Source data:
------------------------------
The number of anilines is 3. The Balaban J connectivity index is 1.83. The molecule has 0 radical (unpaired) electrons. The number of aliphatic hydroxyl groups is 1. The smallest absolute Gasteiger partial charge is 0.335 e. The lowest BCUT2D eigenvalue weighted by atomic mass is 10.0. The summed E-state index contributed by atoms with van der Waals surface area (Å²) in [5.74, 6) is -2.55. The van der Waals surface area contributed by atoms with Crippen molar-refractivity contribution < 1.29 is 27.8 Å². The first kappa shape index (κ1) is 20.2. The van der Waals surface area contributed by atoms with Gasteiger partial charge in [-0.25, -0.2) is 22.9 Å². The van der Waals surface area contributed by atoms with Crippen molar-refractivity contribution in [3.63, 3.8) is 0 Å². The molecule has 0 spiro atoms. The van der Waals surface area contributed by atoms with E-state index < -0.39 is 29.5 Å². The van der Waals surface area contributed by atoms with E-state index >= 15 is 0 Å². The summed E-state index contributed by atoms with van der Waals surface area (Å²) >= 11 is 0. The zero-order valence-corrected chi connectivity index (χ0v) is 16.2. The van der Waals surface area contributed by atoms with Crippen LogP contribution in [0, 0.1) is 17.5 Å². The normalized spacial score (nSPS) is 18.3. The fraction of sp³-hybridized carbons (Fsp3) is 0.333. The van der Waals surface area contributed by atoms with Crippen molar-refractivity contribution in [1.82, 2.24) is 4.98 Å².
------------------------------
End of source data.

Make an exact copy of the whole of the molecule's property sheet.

The number of anilines is 3. The Balaban J connectivity index is 1.83. The molecule has 0 radical (unpaired) electrons. The number of aliphatic hydroxyl groups is 1. The smallest absolute Gasteiger partial charge is 0.335 e. The lowest BCUT2D eigenvalue weighted by atomic mass is 10.0. The summed E-state index contributed by atoms with van der Waals surface area (Å²) in [5.74, 6) is -2.55. The van der Waals surface area contributed by atoms with Crippen molar-refractivity contribution < 1.29 is 27.8 Å². The first kappa shape index (κ1) is 20.2. The van der Waals surface area contributed by atoms with Gasteiger partial charge in [-0.25, -0.2) is 22.9 Å². The van der Waals surface area contributed by atoms with Crippen molar-refractivity contribution in [3.63, 3.8) is 0 Å². The molecule has 0 spiro atoms. The van der Waals surface area contributed by atoms with E-state index < -0.39 is 29.5 Å². The van der Waals surface area contributed by atoms with E-state index >= 15 is 0 Å². The summed E-state index contributed by atoms with van der Waals surface area (Å²) >= 11 is 0. The zero-order valence-corrected chi connectivity index (χ0v) is 16.2. The van der Waals surface area contributed by atoms with Crippen LogP contribution in [0, 0.1) is 17.5 Å². The normalized spacial score (nSPS) is 18.3. The fraction of sp³-hybridized carbons (Fsp3) is 0.333. The van der Waals surface area contributed by atoms with Crippen molar-refractivity contribution in [1.82, 2.24) is 4.98 Å².